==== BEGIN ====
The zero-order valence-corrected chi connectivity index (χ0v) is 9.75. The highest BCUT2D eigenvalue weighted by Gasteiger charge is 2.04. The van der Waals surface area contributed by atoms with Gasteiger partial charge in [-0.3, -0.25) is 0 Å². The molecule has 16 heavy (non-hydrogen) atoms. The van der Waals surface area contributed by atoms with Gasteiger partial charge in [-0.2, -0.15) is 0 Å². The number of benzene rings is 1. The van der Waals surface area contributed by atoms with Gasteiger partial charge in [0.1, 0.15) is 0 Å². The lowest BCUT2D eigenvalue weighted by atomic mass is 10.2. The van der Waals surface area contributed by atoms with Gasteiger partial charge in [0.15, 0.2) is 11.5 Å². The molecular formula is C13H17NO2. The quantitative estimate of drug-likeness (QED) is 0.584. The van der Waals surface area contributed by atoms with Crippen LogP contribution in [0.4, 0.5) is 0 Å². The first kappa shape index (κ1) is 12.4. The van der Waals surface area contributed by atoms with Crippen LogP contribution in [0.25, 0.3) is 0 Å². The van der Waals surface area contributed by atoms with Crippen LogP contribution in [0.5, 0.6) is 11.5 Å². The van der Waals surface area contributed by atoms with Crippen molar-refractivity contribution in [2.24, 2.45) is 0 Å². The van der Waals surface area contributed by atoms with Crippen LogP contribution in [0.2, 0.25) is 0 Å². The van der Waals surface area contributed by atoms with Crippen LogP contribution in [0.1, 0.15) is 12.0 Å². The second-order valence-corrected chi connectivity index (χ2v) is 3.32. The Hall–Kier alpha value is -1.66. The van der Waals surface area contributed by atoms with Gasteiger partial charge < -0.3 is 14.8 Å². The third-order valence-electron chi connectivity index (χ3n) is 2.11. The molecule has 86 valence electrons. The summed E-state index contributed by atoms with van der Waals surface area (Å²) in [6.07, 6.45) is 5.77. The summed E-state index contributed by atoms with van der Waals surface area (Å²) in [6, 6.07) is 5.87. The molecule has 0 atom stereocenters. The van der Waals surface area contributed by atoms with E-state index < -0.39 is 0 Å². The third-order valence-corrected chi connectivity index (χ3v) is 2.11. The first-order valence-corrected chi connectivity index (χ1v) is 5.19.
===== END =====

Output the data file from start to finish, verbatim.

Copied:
The zero-order valence-corrected chi connectivity index (χ0v) is 9.75. The highest BCUT2D eigenvalue weighted by Gasteiger charge is 2.04. The van der Waals surface area contributed by atoms with Gasteiger partial charge in [-0.3, -0.25) is 0 Å². The molecule has 16 heavy (non-hydrogen) atoms. The van der Waals surface area contributed by atoms with Gasteiger partial charge in [-0.2, -0.15) is 0 Å². The number of benzene rings is 1. The van der Waals surface area contributed by atoms with Gasteiger partial charge in [0.1, 0.15) is 0 Å². The lowest BCUT2D eigenvalue weighted by atomic mass is 10.2. The van der Waals surface area contributed by atoms with Gasteiger partial charge in [0.15, 0.2) is 11.5 Å². The molecular formula is C13H17NO2. The quantitative estimate of drug-likeness (QED) is 0.584. The van der Waals surface area contributed by atoms with Crippen LogP contribution in [0.4, 0.5) is 0 Å². The first kappa shape index (κ1) is 12.4. The van der Waals surface area contributed by atoms with Crippen LogP contribution in [0.25, 0.3) is 0 Å². The van der Waals surface area contributed by atoms with Crippen LogP contribution in [0.5, 0.6) is 11.5 Å². The van der Waals surface area contributed by atoms with Crippen molar-refractivity contribution in [2.24, 2.45) is 0 Å². The van der Waals surface area contributed by atoms with Crippen LogP contribution in [0.2, 0.25) is 0 Å². The van der Waals surface area contributed by atoms with Crippen LogP contribution in [0.1, 0.15) is 12.0 Å². The second-order valence-corrected chi connectivity index (χ2v) is 3.32. The Hall–Kier alpha value is -1.66. The van der Waals surface area contributed by atoms with Gasteiger partial charge < -0.3 is 14.8 Å². The third-order valence-electron chi connectivity index (χ3n) is 2.11. The molecule has 86 valence electrons. The summed E-state index contributed by atoms with van der Waals surface area (Å²) in [6.07, 6.45) is 5.77. The summed E-state index contributed by atoms with van der Waals surface area (Å²) in [6, 6.07) is 5.87. The molecule has 0 atom stereocenters. The van der Waals surface area contributed by atoms with E-state index < -0.39 is 0 Å². The third-order valence-corrected chi connectivity index (χ3v) is 2.11. The first-order valence-corrected chi connectivity index (χ1v) is 5.19.